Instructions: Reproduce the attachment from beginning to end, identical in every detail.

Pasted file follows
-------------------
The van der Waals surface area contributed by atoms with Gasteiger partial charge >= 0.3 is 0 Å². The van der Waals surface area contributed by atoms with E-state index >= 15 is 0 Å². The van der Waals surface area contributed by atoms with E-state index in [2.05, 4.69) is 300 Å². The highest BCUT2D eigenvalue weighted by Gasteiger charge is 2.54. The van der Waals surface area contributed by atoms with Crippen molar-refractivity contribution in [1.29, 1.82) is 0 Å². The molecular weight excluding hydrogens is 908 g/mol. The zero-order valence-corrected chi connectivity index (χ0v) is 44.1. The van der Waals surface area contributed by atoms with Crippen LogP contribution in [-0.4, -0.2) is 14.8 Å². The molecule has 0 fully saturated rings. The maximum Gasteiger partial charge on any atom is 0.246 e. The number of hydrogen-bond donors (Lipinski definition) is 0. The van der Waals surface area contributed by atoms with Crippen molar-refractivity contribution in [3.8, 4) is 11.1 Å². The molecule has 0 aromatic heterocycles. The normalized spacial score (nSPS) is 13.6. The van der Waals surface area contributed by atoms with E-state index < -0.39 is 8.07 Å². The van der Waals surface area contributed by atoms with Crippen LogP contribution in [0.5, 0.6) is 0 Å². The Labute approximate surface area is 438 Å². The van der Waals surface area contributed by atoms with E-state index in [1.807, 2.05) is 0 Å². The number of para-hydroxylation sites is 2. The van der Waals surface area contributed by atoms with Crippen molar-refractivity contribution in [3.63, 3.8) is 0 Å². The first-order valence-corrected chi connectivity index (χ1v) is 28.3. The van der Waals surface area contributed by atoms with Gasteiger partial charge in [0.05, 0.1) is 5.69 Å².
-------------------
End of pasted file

The van der Waals surface area contributed by atoms with Gasteiger partial charge >= 0.3 is 0 Å². The van der Waals surface area contributed by atoms with E-state index >= 15 is 0 Å². The van der Waals surface area contributed by atoms with E-state index in [2.05, 4.69) is 300 Å². The highest BCUT2D eigenvalue weighted by Gasteiger charge is 2.54. The van der Waals surface area contributed by atoms with Crippen molar-refractivity contribution in [1.29, 1.82) is 0 Å². The molecular weight excluding hydrogens is 908 g/mol. The zero-order valence-corrected chi connectivity index (χ0v) is 44.1. The van der Waals surface area contributed by atoms with Crippen LogP contribution in [-0.4, -0.2) is 14.8 Å². The molecule has 0 fully saturated rings. The maximum Gasteiger partial charge on any atom is 0.246 e. The number of hydrogen-bond donors (Lipinski definition) is 0. The van der Waals surface area contributed by atoms with Crippen molar-refractivity contribution in [3.8, 4) is 11.1 Å². The molecule has 0 aromatic heterocycles. The normalized spacial score (nSPS) is 13.6. The van der Waals surface area contributed by atoms with E-state index < -0.39 is 8.07 Å². The van der Waals surface area contributed by atoms with Crippen LogP contribution in [0.5, 0.6) is 0 Å². The Labute approximate surface area is 438 Å². The van der Waals surface area contributed by atoms with E-state index in [1.807, 2.05) is 0 Å². The number of para-hydroxylation sites is 2. The van der Waals surface area contributed by atoms with Crippen molar-refractivity contribution in [3.63, 3.8) is 0 Å². The first-order valence-corrected chi connectivity index (χ1v) is 28.3. The van der Waals surface area contributed by atoms with Gasteiger partial charge in [0.05, 0.1) is 5.69 Å².